Eminent domain ruling puts churches at risk
August 9, 2005
A friend asked me recently if the July 23 U.S. Supreme Court ruling, giving local governments greater power to seize properties for private economic development by declaring eminent domain, could impact Missouri Baptist churches.
Unfortunately, my answer was yes.
Churches and other nonprofit religious entities – like the Salvation Army – are especially at risk because they provide no local tax revenue. Conversely casinos, hotels and shopping malls do, often becoming the cornerstone of urban renewal projects. Too frequently local government officials overlook – or ignore – the fact that churches and religious organizations offer community services and aid that are immeasurable by monetary standards. Churches may have minimal economic impact on communities, but their social impact is tremendous.
For example, Southern Baptist donations to disaster relief efforts – through the Cooperative Program – have made the Southern Baptist Convention the second-largest relief organization in America, second only to the Red Cross. When the Red Cross entered Ground Zero following the 9/11 attacks on the World Trade Center, it was Southern Baptist relief workers – including some from the Missouri Baptist Convention – who provided the Red Cross with food to deliver to survivors and rescue workers. In 2004, Southern Baptist disaster relief set new records for meals (preparing more than 3.5 million) and the number of disaster relief units (586) hitting the field. Such units provided aid ranging from building repair and child care to portable showers and water purification to, for example, hurricane-battered Florida and tsunami-devastated Southeast Asia. Ask community leaders in those areas how much the aid was worth.
F.A. Hayek, the noted Austrian School economist, wrote a famous book (at least among conservatives), The Road to Serfdom (1944). Hayek argued that central planning of the economy can often lead to totalitarianism. Government’s role, whether the judicial, executive or legislative branch, is to promote liberty, not plan progress.
America’s Founding Fathers affirmed that citizens must have rights to property – an essential aspect of a free society. Alexander Hamilton, James Madison and John Adams were particularly concerned about a property-grabbing government. Consider Adams’ warning: “The moment the idea is admitted into society that property is not as sacred as the laws of God and that there is not a force of law and public justice to protect it, anarchy and tyranny commence.”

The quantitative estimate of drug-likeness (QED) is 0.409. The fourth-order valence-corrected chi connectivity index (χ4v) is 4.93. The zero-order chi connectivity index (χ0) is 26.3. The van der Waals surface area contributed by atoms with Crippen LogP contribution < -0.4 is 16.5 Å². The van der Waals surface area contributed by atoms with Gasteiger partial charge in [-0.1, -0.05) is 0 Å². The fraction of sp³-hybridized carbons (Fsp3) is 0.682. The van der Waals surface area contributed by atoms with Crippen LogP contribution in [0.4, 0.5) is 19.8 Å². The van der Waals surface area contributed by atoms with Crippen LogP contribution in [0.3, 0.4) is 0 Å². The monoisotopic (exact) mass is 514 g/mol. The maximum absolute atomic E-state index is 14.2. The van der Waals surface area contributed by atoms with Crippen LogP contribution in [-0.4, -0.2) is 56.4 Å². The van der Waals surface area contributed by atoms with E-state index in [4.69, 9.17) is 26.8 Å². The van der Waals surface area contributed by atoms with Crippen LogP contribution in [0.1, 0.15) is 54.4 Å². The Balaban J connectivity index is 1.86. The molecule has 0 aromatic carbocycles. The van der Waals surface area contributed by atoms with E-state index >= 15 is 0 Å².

There is another important aspect to the Supreme Court’s eminent domain ruling that goes beyond the relationship between property ownership and liberty. Does it not constitute a First Amendment violation, much less a breach of the left’s sacred, but mythical “wall of separation between church and state?” Moreover, how does this affect personal liberty and its relationship to religion?
M. Stanton Evans, expressed the answer beautifully in his 1994 book, The Theme Is Freedom, noting that if our ethical system “supports the idea of political liberty … then it must support as well the material factors by which that liberty can gain expression.” For example, to argue that freedom of religion is sanctioned by the Western ethic, but that the material elements needed to practice one’s religion are not, is a hopeless contradiction. As Stanton noted, “The first is conditioned on the second, and to approve of one entails approval of the other. So likewise, with all First Amendment liberties that have an economic basis.” Jared Leland, media and legal counsel of The Becket Fund for Religious Liberty, a nonprofit, interfaith legal organization that advocates for the free expression of religion, said the First Amendment and federal law will “continue to be the shoulder to lean on for religious institutions” threatened by the Supreme Court’s eminent domain ruling.
Despite the ominous outlook for churches, there is hope.
One part of the ruling seems to have been ignored by the liberal news media. The ruling allows state legislatures to pass laws restricting land seizure by eminent domain. This has sent governors and lawmakers scrambling to examine their existing eminent domain laws.
In Missouri, for example, Republican Gov. Matt Blunt wasted little time in expressing his dismay over the court’s ruling, appointing a nine-member task force to recommend ways Missouri can prevent or, at least, make unlikely municipal governments’ seizure of private land for private development. The task force’s report is due Dec. 31, in time for the General Assembly to act, if necessary, when it convenes in January.
Other states are acting similarly. Alabama became the first state to enact new protections against local government seizure of property. Republican Gov. Bob Riley signed a bill Aug. 3 that passed unanimously by a special session of the Alabama Legislature, which prohibits government from using eminent domain authority to take privately owned properties for the purpose of turning them over to retail, industrial, office or residential developers. In addition, legislation to ban or restrict the use of eminent domain for private development has been – or will be – introduced in 26 other states.
Churches and other religious institutions must use their organizing powers so their voices are heard as states craft new eminent domain laws. Additionally, the church must speak out on this issue in behalf of the less fortunate. Churches can fight back, but small landowners and poor families cannot.
The church is endangered by an ever-intrusive federal government threatening its liberty. If the church succumbs, the outcome could be a diminished witness to a nation in desperate need of a Savior. That raises the stakes even higher.